De Stere­oscoop looked for inter­est­ing com­bi­na­tions made by play­ers and print­ed out tick­ets, once again with unique codes. These allowed play­ers to claim badges — a com­bi­na­tion of two love scenes would yield the ‘Roman­tic’ badge for instance. They could also see what films they had used to get this badge, in case play­ers were curi­ous about the film and hadn’t rec­og­nized it. So this was much more a case of enabling play­ers to keep a record of their play actions, with decid­ed­ly less per­son­al data being captured.

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Claim­ing Stere­oscoop badges on the website

The cre­ators of Band­jes­land took a dif­fer­ent approach. Hand­ing out codes for each con­tri­bu­tion made no sense in the jovial, drop-in-when­ev­er-you-like atmos­phere of the game. There were no clear end points to indi­vid­ual play ses­sions. Fur­ther­more, Band­jes­land was much more about the col­lec­tive out­come. So the music pro­duced by all the play­ers was record­ed, as well as the sounds in the room. These were mixed and put on Sound­Cloud as big live record­ings. The sam­ples indi­vid­ual play­ers record­ed to con­tribute to the con­tin­u­ing com­po­si­tion were also all stored, time­stamped and put online. Play­ers could look up their sam­ples, down­load them and also see where in the live record­ing the sam­ples appeared.

So when it comes to records of play, you should think about whose con­tri­bu­tion you’re sav­ing — a group result or an indi­vid­ual result. It’s also worth think­ing about in what way a play­er will be able to recov­er their records. Nowa­days, codes of var­i­ous kinds are still the eas­i­est mech­a­nism for unam­bigu­ous retrieval. Per­haps at some point, RFIDs will replace these. But in many cas­es, it is just as easy for a play­er to find their stuff in a list based on some eas­i­ly remem­bered meta­da­ta. And so, often you can spare your­self the has­sle of gen­er­at­ing and dis­trib­ut­ing these codes which also pre­vents them from break­ing up the play expe­ri­ence. Also and final­ly, think of your records of play as social objects, things play­ers might like to share with friends, and enable them to do so. At the very least, make these records eas­i­ly linkable.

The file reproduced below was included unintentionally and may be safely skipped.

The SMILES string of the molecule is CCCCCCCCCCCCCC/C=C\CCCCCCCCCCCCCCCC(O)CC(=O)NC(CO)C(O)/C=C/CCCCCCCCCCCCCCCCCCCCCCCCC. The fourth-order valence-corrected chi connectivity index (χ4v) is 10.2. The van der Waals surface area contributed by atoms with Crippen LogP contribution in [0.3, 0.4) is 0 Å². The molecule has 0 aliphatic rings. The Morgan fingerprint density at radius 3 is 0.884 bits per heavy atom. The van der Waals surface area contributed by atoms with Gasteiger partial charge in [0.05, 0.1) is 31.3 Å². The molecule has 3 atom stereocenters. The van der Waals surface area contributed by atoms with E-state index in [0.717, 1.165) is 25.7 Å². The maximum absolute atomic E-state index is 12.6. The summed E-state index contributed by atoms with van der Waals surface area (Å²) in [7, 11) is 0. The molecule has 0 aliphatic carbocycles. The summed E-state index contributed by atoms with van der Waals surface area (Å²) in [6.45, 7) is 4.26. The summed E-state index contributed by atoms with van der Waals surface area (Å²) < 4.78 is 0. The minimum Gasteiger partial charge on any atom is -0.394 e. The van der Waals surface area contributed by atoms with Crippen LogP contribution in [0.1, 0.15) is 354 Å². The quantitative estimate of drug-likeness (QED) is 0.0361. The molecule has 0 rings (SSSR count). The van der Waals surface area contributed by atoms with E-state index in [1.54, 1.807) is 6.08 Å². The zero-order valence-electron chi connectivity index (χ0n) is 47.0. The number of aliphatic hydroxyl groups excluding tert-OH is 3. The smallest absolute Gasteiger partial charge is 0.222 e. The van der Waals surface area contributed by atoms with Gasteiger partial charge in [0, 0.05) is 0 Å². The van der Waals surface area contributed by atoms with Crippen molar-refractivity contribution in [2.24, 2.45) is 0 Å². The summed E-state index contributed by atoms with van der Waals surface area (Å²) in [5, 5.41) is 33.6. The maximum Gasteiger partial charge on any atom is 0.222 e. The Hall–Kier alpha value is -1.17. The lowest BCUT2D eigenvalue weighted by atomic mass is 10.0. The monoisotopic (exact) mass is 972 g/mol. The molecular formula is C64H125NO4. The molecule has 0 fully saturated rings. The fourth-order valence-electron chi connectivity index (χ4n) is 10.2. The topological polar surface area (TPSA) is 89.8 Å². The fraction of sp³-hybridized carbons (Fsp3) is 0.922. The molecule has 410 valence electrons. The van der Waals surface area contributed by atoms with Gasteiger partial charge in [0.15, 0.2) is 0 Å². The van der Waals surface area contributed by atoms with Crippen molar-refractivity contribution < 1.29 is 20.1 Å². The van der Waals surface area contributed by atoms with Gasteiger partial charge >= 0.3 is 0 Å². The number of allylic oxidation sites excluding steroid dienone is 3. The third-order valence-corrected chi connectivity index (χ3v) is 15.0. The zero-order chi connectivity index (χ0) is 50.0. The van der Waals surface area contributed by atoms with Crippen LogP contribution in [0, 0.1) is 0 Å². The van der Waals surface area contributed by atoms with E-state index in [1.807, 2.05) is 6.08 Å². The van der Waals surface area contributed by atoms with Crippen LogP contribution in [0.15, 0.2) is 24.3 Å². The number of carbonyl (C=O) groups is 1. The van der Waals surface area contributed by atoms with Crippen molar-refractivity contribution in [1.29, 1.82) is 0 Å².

Some­thing I have not gone into here but that might also be a con­cern for you, is that in some cas­es play­ers might not want their play actions to be stored. Pri­va­cy con­cerns like these should be tak­en into account on a case by case basis. In our case, these game instal­la­tions were all part of pub­lic events, so there is a shared expec­ta­tion that what­ev­er one does is pub­lic and might be shared.

And to Conclude

So those are my thoughts on design­ing for audi­ence engage­ment when mak­ing game instal­la­tions. In a way a lot of this is about think­ing beyond the act of play itself and zoom­ing out to think about how peo­ple enter into a game, what role the audi­ence has and what hap­pens once play­ers leave. The “next larg­er con­text”, so to speak. Some­thing that ulti­mate­ly is always a good thing to do in design, no mat­ter what you’re making.

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Hap­py PLAY Pilots players